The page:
AT&T, Time Warner chiefs pitch their deal to lawmakers
08 December 2016
AT&T CEO Randall Stephenson and his Time Warner counterpart Jeffrey Bewkes, yesterday tried to convince a Senate subcommittee that their proposed $85.4-billion merger would ultimately be good for consumers.
"I want to be clear... should this deal be approved, nothing is preventing a combined AT&T-Time-Warner from going to any of its competitors in the pay-TV market and charging double for access to Game of Thrones, Veep, etc," said senator Al Franken (Democrat, Minnesota)
Senantor Richard Blumenthal (Democrat, Connecticut) was equally sceptical, "I have very serious concerns about this transaction."
The proposed acquisition in late October, had raised concerns among lawmakers and consumer rights activists over restriction of consumer choice. Donald Trump too, had during his presidential campaign, raised a red flag saying, the deal would concentrate too much power in the hands of too few.
Size was an issue, especially with AT&T being the nation's second largest wireless carrier and also a major player in the pay-TV space as the owner of DirecTV. Time Warner counted HBO, Warner Bros and CNN among the assets in its entertainment and media portfolio. A potential concern was that AT&T might get special treatment to push its own content, either by withholding access or raising the costs of such programming to rivals.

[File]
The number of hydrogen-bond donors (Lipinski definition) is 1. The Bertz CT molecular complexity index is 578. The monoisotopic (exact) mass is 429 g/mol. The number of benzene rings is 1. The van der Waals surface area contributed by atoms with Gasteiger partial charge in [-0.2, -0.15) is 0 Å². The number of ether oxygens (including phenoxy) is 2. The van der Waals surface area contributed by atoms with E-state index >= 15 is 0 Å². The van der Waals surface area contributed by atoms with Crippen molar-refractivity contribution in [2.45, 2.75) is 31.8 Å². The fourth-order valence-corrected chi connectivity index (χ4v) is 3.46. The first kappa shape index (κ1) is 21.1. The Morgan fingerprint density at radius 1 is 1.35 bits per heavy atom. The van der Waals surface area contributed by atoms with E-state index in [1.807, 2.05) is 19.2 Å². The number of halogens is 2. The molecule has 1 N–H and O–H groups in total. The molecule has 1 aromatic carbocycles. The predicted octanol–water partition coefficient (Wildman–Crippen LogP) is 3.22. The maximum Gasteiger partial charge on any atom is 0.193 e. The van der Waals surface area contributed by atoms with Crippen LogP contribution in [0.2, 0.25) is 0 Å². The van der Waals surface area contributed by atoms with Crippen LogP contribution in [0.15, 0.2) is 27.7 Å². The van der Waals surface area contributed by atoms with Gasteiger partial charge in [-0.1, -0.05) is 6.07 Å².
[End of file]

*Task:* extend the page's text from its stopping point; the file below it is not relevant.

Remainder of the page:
Meanwhile, president-elect Donald Trump had said his administration would block the proposed $85.4-billion AT&T-Time Warner combination as it would mean ''too much concentration of power in the hands of too few.'' Now, Trump's Department of Justice would decided whether the government would approve the combination, or try to block it.
Meanwhile, critics are worried the deal could hinder development of the online streaming market, which competed with traditional TV.
''Speaking bluntly, what I think, what any of my colleagues thinks, may make no difference whatsoever because Donald Trump has said he's going to block this merger, and I take him at his word,'' Blumenthal said.